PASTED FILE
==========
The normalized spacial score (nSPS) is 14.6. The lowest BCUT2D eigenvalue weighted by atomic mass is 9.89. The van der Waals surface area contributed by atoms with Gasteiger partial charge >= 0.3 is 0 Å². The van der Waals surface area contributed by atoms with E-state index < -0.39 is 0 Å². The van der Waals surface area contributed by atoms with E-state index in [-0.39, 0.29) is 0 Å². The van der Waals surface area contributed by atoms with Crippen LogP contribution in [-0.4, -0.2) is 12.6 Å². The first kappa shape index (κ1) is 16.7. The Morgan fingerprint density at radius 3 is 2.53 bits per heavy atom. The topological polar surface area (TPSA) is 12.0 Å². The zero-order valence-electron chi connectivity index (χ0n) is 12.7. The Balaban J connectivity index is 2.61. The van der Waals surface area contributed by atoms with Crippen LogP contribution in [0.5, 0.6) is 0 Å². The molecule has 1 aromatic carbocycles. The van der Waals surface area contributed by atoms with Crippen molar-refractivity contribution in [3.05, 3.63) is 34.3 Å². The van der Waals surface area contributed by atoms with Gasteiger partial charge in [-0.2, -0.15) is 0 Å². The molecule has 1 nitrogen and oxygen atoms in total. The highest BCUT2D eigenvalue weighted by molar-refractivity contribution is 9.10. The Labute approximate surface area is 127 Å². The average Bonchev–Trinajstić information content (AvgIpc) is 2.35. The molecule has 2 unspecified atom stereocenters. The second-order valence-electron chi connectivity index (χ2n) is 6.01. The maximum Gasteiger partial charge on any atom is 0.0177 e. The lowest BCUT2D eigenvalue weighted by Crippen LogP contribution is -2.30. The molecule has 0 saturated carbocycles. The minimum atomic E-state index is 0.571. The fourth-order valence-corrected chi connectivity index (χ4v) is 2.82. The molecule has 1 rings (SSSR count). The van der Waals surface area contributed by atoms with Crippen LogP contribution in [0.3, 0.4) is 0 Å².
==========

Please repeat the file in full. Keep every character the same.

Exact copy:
The normalized spacial score (nSPS) is 14.6. The lowest BCUT2D eigenvalue weighted by atomic mass is 9.89. The van der Waals surface area contributed by atoms with Gasteiger partial charge >= 0.3 is 0 Å². The van der Waals surface area contributed by atoms with E-state index < -0.39 is 0 Å². The van der Waals surface area contributed by atoms with E-state index in [-0.39, 0.29) is 0 Å². The van der Waals surface area contributed by atoms with Crippen LogP contribution in [-0.4, -0.2) is 12.6 Å². The first kappa shape index (κ1) is 16.7. The Morgan fingerprint density at radius 3 is 2.53 bits per heavy atom. The topological polar surface area (TPSA) is 12.0 Å². The zero-order valence-electron chi connectivity index (χ0n) is 12.7. The Balaban J connectivity index is 2.61. The van der Waals surface area contributed by atoms with Crippen LogP contribution in [0.5, 0.6) is 0 Å². The molecule has 1 aromatic carbocycles. The van der Waals surface area contributed by atoms with Crippen molar-refractivity contribution in [3.05, 3.63) is 34.3 Å². The van der Waals surface area contributed by atoms with Gasteiger partial charge in [-0.2, -0.15) is 0 Å². The molecule has 1 nitrogen and oxygen atoms in total. The highest BCUT2D eigenvalue weighted by molar-refractivity contribution is 9.10. The Labute approximate surface area is 127 Å². The average Bonchev–Trinajstić information content (AvgIpc) is 2.35. The molecule has 2 unspecified atom stereocenters. The second-order valence-electron chi connectivity index (χ2n) is 6.01. The maximum Gasteiger partial charge on any atom is 0.0177 e. The lowest BCUT2D eigenvalue weighted by Crippen LogP contribution is -2.30. The molecule has 0 saturated carbocycles. The minimum atomic E-state index is 0.571. The fourth-order valence-corrected chi connectivity index (χ4v) is 2.82. The molecule has 1 rings (SSSR count). The van der Waals surface area contributed by atoms with Crippen LogP contribution in [0.3, 0.4) is 0 Å².